To choose the best insulation for your home from the many types of insulation on the market, you’ll need to know where you want or need to install the insulation (see image to the right), and what goal you want the insulation to achieve.

Here are some numbers from ENERGY STAR:

  • Homeowners can save an average of 15% on heating and cooling costs (or an average of 11% on total energy costs) by air sealing their homes and adding insulation in attics, floors over crawl spaces, and accessible basement rim joists.

  • By properly insulating your home, sealing air leaks throughout the house, focusing on leaks to the attic space, through the foundation, and around windows and doors, you can achieve a 25% reduction in total air infiltration.

4. Install a Smart Thermostat

Smart thermostats, or programmable thermostats, can display your home energy use, help you find ways to save energy and money, and allow you to remotely adjust your thermostat or turn appliances off.

You can also save up to 10% each year on heating and cooling bills by simply turning back the thermostat 7°-10°F for eight hours a day.

When programming your thermostat, consider when you normally go to sleep and wake up and the schedules of everyone in the household. If there is a time during the day when the house is unoccupied for four hours or more, it would make sense to adjust the temperature during those periods.

Here are some numbers from the U.S. Department of Energy:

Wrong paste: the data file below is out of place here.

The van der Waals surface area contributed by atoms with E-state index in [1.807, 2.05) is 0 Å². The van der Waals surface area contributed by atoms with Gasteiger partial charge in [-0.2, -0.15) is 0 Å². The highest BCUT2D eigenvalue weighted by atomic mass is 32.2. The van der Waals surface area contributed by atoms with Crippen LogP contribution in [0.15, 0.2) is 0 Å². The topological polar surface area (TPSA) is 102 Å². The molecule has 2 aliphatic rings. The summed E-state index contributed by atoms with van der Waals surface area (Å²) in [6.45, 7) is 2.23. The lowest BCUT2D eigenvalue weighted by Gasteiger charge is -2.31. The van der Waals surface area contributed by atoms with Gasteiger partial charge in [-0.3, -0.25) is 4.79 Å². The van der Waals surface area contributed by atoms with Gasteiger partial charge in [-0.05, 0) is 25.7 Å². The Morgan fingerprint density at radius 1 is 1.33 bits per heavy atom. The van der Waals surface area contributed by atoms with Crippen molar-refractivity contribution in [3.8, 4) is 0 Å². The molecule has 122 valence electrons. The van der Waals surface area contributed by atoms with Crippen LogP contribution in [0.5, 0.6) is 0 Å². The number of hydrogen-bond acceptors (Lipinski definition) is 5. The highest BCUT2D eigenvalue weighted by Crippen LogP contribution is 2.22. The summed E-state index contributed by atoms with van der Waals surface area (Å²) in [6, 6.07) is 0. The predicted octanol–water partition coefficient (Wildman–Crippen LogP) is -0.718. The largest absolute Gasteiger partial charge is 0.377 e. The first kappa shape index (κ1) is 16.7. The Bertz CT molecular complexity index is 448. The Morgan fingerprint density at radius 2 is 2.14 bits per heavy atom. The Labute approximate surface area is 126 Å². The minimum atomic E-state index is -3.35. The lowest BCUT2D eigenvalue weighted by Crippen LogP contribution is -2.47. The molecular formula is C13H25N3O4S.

• Space heating is the largest energy expense in the average U.S. home, accounting for about 45% of energy bills.

  • Save an estimated 10% a year on heating and cooling costs by using a programmable thermostat.

5. Upgrade Your Laundry

Large appliances, such as the refrigerator, dishwasher and laundry washer and dryer, make up about 13% of monthly utility costs for average homeowners. By updating your appliances, you can reduce energy costs and increase your home’s energy efficiency. When looking to upgrade your laundry appliances, look for ENERGY STAR labels and the bright yellow EnergyGuide label that is required by law and displays the appliance’s annual energy consumption and operating cost.

Here are some facts from ENERGY STAR:

  • On average, a new ENERGY STAR certified clothes washer can save you about $35 a year on your utility bills compared to a standard model.

  • A full-sized ENERGY STAR certified clothes washer uses 14 gallons of water per load, compared to the 20 gallons used by a standard machine. That's a savings of more than 2,000 gallons of water, per year.

  • Inefficient washers cost consumers about $4.7 billion each year in energy and water. If you have a standard clothes washer that is approximately 10 years old, it's costing you about $185 more per year.

Contact our team today for more information about how you can increase your home’s energy efficiency and what we can do to help you make the switch to complete electrification and reduce your carbon footprint.